Maryland’s General Assembly has passed a bill that calls for a 30% tax credit for the deployment of energy storage technologies that runs from 2018 through 2022.
The credit is capped at $5,000 for residential storage projects and at $75,000 for commercial projects with an overall cap on credits awarded of $750,000 per year.
- The bill now goes to Gov. Larry Hogan (R), but it seems to have garnered enough votes – passing unanimously in the Senate and by 101-11 votes in the House – to avoid or survive a veto.
Gov. Hogan has been an advocate of holding down government spending and a reluctant participant in expanding state programs for energy efficiency and raising renewable energy targets.
But for states like his aiming to expand renewables and hold down costs, a storage tax credit could be a more palatable option than an outright mandate, as being developed in Massachusetts or in place in California.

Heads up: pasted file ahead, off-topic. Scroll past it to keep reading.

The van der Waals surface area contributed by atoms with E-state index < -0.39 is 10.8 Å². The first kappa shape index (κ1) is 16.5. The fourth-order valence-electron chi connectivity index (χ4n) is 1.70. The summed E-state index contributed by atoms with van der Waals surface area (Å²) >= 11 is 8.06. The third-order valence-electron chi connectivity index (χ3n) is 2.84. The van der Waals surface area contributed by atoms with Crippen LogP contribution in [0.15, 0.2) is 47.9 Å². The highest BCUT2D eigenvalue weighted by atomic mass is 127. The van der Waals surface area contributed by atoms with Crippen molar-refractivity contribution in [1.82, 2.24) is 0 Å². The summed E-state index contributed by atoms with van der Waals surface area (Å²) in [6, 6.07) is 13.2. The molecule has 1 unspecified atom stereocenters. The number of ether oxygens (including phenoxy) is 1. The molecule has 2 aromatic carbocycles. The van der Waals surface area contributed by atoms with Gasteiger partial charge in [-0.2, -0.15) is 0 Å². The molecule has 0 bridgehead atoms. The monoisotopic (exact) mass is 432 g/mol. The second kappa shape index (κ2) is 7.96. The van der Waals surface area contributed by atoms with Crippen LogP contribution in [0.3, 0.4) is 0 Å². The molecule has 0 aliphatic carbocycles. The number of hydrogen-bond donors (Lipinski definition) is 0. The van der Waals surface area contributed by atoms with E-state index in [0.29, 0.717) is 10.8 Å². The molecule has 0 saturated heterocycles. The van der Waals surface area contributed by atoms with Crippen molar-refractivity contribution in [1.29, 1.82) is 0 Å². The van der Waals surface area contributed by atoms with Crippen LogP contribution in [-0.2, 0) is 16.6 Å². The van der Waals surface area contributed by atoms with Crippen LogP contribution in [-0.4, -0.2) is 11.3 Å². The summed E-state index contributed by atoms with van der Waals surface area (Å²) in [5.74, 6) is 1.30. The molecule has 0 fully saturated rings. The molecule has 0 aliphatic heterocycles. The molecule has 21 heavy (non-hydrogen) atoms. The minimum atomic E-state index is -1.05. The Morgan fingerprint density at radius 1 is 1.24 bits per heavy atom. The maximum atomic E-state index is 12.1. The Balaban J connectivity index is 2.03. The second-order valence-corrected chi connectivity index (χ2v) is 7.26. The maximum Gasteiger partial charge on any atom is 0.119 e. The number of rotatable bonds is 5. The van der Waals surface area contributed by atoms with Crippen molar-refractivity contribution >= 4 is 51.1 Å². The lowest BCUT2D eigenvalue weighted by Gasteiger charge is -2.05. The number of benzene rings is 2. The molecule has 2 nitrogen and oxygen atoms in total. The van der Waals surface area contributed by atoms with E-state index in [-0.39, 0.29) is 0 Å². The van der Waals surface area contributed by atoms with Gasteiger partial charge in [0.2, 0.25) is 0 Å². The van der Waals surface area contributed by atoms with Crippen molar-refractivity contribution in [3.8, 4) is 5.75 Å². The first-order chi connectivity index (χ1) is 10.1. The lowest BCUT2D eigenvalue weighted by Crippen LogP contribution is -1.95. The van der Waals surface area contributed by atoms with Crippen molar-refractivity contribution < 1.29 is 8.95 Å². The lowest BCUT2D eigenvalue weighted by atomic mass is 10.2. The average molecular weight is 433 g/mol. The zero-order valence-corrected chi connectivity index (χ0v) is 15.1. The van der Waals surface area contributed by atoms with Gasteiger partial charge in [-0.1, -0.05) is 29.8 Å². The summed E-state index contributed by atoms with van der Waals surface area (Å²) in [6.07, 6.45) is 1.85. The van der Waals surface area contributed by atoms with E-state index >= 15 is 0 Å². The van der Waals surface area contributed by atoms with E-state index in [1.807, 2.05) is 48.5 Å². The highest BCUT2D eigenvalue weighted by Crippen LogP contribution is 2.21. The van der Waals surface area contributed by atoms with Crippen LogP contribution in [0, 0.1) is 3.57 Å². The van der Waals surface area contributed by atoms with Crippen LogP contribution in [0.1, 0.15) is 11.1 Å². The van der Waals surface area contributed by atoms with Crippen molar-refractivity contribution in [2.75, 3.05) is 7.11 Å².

Maryland’s storage tax credit would apply to a variety of storage technologies. In addition to batteries, it includes mechanical and thermal storage such as flywheels and compressed air and technologies that make ice to store energy.
Maryland’s legislature also passed a bill, HB 773, that authorizes a study on the methods to promote storage deployments, and the state’s Public Service Commission is preparing to convene a working group on the valuation of distributed energy storage.
Earlier this year, the state’s Public Service Commission also finalized rules for a three-year pilot that is expected to help develop 192 MW of community solar.